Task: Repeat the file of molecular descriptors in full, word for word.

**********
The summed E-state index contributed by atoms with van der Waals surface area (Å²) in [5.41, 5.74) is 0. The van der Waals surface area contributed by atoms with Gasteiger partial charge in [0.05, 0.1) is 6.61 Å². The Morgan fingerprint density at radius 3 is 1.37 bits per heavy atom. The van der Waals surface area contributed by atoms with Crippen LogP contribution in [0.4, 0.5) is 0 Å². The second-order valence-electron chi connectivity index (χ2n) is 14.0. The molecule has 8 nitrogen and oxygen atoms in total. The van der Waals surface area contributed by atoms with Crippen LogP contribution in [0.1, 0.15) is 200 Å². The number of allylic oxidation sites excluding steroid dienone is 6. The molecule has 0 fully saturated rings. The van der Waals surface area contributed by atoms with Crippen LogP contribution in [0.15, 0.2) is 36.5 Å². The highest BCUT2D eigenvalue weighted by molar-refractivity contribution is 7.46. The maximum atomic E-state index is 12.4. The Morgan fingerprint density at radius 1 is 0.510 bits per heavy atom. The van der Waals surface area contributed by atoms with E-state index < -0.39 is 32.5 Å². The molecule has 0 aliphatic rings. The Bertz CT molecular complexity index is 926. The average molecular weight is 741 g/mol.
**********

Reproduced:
The summed E-state index contributed by atoms with van der Waals surface area (Å²) in [5.41, 5.74) is 0. The van der Waals surface area contributed by atoms with Gasteiger partial charge in [0.05, 0.1) is 6.61 Å². The Morgan fingerprint density at radius 3 is 1.37 bits per heavy atom. The van der Waals surface area contributed by atoms with Crippen LogP contribution in [0.4, 0.5) is 0 Å². The second-order valence-electron chi connectivity index (χ2n) is 14.0. The molecule has 8 nitrogen and oxygen atoms in total. The van der Waals surface area contributed by atoms with Crippen LogP contribution in [0.1, 0.15) is 200 Å². The number of allylic oxidation sites excluding steroid dienone is 6. The molecule has 0 fully saturated rings. The van der Waals surface area contributed by atoms with Crippen LogP contribution in [0.15, 0.2) is 36.5 Å². The highest BCUT2D eigenvalue weighted by molar-refractivity contribution is 7.46. The maximum atomic E-state index is 12.4. The Morgan fingerprint density at radius 1 is 0.510 bits per heavy atom. The van der Waals surface area contributed by atoms with E-state index < -0.39 is 32.5 Å². The molecule has 0 aliphatic rings. The Bertz CT molecular complexity index is 926. The average molecular weight is 741 g/mol.